Ever since the Lib Dem surge started nearly two weeks ago, David Cameron and any other Tory within hearing distance of a microphone has done their best to try and scare the bejaysus out of anyone listening that a "hung parliament" (I prefer to use the less pejorative balanced parliament) would be dreadful for this country. "It would be calamitous for the economy!". "It would lead to weak ineffectual government!". "It would be politicians behind closed doors stitching it up for themselves!". Etc. etc. etc.
Sunday, 25 April 2010
He was at it again today in a Q&A session I just saw a clip from on the news saying that a coalition government would be weak and would lead to lots of dithering.
The thing is though, now that Nick Clegg has ruled out any chance of entering into an agreement with Labour if they come third in terms of vote share if they insist on still having the PM, (and given the current polls this seems quite possible) then if that happens, the only realistic coalition possible would be with the Tories. Clegg has been careful not to promise anything in this respect but my point is if Labour are ruled out (assuming they come third) then Cameron's only realistic chance of governing in a balanced parliament if the Tories got the most votes (I will explore what might happen if the Lib Dems came first in a future post) would be to come to some sort of arrangement with one of the other two parties. Again realistically it could not be Labour so the Lib Dems could be the only game in town for them.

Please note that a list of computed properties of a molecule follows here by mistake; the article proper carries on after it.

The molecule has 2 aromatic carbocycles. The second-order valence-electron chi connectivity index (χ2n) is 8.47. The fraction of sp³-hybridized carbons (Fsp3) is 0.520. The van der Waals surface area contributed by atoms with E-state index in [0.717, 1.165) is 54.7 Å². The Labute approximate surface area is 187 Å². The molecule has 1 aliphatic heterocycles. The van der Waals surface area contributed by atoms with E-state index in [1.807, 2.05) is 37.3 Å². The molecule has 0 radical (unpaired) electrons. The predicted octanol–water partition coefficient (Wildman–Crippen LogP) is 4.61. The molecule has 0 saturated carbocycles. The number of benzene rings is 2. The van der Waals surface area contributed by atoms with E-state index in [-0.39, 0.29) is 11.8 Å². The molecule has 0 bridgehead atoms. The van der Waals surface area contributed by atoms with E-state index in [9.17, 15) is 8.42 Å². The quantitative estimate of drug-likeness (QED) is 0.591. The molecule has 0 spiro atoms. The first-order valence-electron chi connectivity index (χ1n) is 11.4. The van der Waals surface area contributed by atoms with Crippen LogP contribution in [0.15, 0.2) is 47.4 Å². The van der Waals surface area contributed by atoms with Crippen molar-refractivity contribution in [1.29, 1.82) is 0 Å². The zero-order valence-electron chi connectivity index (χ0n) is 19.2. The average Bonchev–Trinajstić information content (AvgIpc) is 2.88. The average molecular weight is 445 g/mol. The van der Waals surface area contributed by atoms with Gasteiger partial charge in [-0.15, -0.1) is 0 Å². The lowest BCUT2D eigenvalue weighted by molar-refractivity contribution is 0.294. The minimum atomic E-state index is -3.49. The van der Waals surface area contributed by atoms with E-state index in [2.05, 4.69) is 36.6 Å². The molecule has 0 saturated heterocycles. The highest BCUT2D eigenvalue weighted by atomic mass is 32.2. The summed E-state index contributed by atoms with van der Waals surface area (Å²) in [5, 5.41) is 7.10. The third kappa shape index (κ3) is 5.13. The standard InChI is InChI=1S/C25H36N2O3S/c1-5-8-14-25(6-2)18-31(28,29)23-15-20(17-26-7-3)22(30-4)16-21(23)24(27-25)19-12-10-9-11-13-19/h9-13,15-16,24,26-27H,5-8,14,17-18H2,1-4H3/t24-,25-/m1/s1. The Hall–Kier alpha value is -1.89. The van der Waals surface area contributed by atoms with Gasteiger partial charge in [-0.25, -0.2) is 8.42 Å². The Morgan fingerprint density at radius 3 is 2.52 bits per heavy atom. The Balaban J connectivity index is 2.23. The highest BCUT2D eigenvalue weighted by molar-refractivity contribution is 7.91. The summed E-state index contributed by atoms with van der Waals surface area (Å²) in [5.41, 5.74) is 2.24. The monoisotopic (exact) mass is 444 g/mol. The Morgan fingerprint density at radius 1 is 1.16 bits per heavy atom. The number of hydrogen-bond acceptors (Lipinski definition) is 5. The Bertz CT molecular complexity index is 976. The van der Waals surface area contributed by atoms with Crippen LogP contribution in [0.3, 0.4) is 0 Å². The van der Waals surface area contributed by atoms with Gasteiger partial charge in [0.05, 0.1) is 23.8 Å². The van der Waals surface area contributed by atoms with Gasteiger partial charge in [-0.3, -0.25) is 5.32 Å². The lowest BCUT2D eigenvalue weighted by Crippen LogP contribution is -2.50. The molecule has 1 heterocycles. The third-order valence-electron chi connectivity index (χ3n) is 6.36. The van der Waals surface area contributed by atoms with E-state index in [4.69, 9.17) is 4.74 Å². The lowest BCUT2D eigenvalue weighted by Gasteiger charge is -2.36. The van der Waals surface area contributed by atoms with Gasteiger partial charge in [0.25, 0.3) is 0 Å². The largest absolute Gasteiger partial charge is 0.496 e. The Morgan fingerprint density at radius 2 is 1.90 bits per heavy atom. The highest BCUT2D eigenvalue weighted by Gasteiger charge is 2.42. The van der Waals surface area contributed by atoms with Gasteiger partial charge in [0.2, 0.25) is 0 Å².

Maybe he would go ahead leading a minority government under those circumstances. Maybe it would be a less formal "confidence and supply" type arrangement.
The problem will come if somehow we end up with a Lib/Con coalition. I'm not predicting this would happen. Indeed I think on balance it probably won't. But if it was to then Cameron would find all the thousands of words he and his colleagues had used to traduce "hung parliaments" would be used against him by the Labour Party and others. Any slight sign of uncertainty (which happens in all governments given that they are made up of human beings wrestling with complicated decisions) and his quotes about "dithering" would be thrown at him. Any movement in the markets and the quotes about a "collapse in market confidence" would be chucked his way. Etc. etc. etc.
Now I happen to believe that there is no reason why a balanced parliament cannot be strong and stable in and of itself. I really do not buy all this stuff being bandied about weak government automatically ensuing. You've only got to look at some of the countries around the world who have proportional systems and regular coalitions to see that this talk is nonsense.
But Cameron would not be able to easily escape his election campaign words and predictions. In fact the only way he would be able to get out of it is to prove himself wrong and make a success of a coalition government. Which would of course kick away the last prop of the argument against proportional representation that his party has been so viscerally opposed to. And also make him look pretty stupid.
Perhaps the best way to mitigate this right now and allow him to keep his options more open would be to lay off the "hung parliament" bashing and instead focus on the actual campaign issues.
UPDATE: I modified the post slightly to account for the fact that Clegg only ruled out a deal with Labour if they were third and insisted on having the PM.